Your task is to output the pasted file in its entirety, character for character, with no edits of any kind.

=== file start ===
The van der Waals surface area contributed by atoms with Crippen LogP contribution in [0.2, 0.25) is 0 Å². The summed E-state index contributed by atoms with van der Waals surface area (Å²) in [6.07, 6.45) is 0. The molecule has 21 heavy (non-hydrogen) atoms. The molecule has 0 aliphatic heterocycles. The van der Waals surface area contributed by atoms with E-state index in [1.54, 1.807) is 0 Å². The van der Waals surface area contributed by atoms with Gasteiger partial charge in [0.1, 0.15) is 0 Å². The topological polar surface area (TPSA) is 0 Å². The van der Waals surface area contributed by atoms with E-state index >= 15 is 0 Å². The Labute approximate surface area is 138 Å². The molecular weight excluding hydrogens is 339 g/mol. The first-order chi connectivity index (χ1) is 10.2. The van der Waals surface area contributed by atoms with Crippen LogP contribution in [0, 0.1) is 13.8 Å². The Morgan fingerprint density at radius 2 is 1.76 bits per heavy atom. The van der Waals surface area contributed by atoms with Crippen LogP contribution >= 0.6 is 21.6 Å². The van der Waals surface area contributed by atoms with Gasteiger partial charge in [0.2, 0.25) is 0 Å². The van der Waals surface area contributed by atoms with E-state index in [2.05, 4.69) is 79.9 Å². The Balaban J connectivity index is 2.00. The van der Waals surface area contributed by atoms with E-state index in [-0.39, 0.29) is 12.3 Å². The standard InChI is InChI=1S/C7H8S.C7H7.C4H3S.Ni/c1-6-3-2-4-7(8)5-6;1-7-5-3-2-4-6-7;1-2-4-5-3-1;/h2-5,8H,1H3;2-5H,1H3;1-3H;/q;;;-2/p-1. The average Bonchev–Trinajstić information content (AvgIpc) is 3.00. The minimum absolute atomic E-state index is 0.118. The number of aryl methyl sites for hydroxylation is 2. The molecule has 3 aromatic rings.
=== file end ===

The van der Waals surface area contributed by atoms with Crippen LogP contribution in [0.2, 0.25) is 0 Å². The summed E-state index contributed by atoms with van der Waals surface area (Å²) in [6.07, 6.45) is 0. The molecule has 21 heavy (non-hydrogen) atoms. The molecule has 0 aliphatic heterocycles. The van der Waals surface area contributed by atoms with E-state index in [1.54, 1.807) is 0 Å². The van der Waals surface area contributed by atoms with Gasteiger partial charge in [0.1, 0.15) is 0 Å². The topological polar surface area (TPSA) is 0 Å². The van der Waals surface area contributed by atoms with E-state index >= 15 is 0 Å². The Labute approximate surface area is 138 Å². The molecular weight excluding hydrogens is 339 g/mol. The first-order chi connectivity index (χ1) is 10.2. The van der Waals surface area contributed by atoms with Crippen LogP contribution in [0, 0.1) is 13.8 Å². The Morgan fingerprint density at radius 2 is 1.76 bits per heavy atom. The van der Waals surface area contributed by atoms with Crippen LogP contribution >= 0.6 is 21.6 Å². The van der Waals surface area contributed by atoms with Gasteiger partial charge in [0.2, 0.25) is 0 Å². The van der Waals surface area contributed by atoms with E-state index in [2.05, 4.69) is 79.9 Å². The Balaban J connectivity index is 2.00. The van der Waals surface area contributed by atoms with E-state index in [-0.39, 0.29) is 12.3 Å². The standard InChI is InChI=1S/C7H8S.C7H7.C4H3S.Ni/c1-6-3-2-4-7(8)5-6;1-7-5-3-2-4-6-7;1-2-4-5-3-1;/h2-5,8H,1H3;2-5H,1H3;1-3H;/q;;;-2/p-1. The average Bonchev–Trinajstić information content (AvgIpc) is 3.00. The minimum absolute atomic E-state index is 0.118. The number of aryl methyl sites for hydroxylation is 2. The molecule has 3 aromatic rings.